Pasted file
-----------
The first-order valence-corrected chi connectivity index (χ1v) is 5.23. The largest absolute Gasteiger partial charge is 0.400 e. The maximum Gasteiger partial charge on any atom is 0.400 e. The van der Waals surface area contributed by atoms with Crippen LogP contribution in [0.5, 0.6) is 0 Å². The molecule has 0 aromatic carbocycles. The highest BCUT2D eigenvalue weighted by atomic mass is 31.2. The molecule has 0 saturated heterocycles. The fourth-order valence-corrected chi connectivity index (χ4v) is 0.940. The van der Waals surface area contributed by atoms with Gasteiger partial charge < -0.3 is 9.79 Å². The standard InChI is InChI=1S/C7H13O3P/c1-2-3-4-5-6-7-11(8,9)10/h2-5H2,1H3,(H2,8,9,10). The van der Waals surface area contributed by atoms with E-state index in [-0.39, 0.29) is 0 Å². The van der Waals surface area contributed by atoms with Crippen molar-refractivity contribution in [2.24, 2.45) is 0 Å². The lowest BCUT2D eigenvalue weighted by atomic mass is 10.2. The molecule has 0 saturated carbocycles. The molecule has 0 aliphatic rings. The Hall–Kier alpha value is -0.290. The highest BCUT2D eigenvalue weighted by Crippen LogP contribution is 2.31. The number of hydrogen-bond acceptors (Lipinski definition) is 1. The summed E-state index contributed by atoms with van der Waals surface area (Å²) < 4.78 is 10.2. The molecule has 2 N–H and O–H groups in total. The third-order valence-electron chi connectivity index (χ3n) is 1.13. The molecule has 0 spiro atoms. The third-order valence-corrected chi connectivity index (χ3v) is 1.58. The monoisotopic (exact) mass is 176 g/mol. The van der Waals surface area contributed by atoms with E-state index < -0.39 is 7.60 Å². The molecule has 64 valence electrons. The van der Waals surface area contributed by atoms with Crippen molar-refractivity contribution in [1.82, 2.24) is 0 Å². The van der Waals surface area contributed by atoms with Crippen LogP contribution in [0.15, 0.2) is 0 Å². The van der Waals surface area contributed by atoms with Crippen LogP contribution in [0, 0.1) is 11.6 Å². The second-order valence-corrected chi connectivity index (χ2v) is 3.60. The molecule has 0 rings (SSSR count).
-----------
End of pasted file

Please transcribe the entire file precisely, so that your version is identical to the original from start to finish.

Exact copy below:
The first-order valence-corrected chi connectivity index (χ1v) is 5.23. The largest absolute Gasteiger partial charge is 0.400 e. The maximum Gasteiger partial charge on any atom is 0.400 e. The van der Waals surface area contributed by atoms with Crippen LogP contribution in [0.5, 0.6) is 0 Å². The molecule has 0 aromatic carbocycles. The highest BCUT2D eigenvalue weighted by atomic mass is 31.2. The molecule has 0 saturated heterocycles. The fourth-order valence-corrected chi connectivity index (χ4v) is 0.940. The van der Waals surface area contributed by atoms with Gasteiger partial charge < -0.3 is 9.79 Å². The standard InChI is InChI=1S/C7H13O3P/c1-2-3-4-5-6-7-11(8,9)10/h2-5H2,1H3,(H2,8,9,10). The van der Waals surface area contributed by atoms with E-state index in [-0.39, 0.29) is 0 Å². The van der Waals surface area contributed by atoms with Crippen molar-refractivity contribution in [2.24, 2.45) is 0 Å². The lowest BCUT2D eigenvalue weighted by atomic mass is 10.2. The molecule has 0 saturated carbocycles. The molecule has 0 aliphatic rings. The Hall–Kier alpha value is -0.290. The highest BCUT2D eigenvalue weighted by Crippen LogP contribution is 2.31. The number of hydrogen-bond acceptors (Lipinski definition) is 1. The summed E-state index contributed by atoms with van der Waals surface area (Å²) < 4.78 is 10.2. The molecule has 2 N–H and O–H groups in total. The third-order valence-electron chi connectivity index (χ3n) is 1.13. The molecule has 0 spiro atoms. The third-order valence-corrected chi connectivity index (χ3v) is 1.58. The monoisotopic (exact) mass is 176 g/mol. The van der Waals surface area contributed by atoms with E-state index < -0.39 is 7.60 Å². The molecule has 64 valence electrons. The van der Waals surface area contributed by atoms with Crippen molar-refractivity contribution in [1.82, 2.24) is 0 Å². The van der Waals surface area contributed by atoms with Crippen LogP contribution in [0.15, 0.2) is 0 Å². The van der Waals surface area contributed by atoms with Crippen LogP contribution in [0, 0.1) is 11.6 Å². The second-order valence-corrected chi connectivity index (χ2v) is 3.60. The molecule has 0 rings (SSSR count).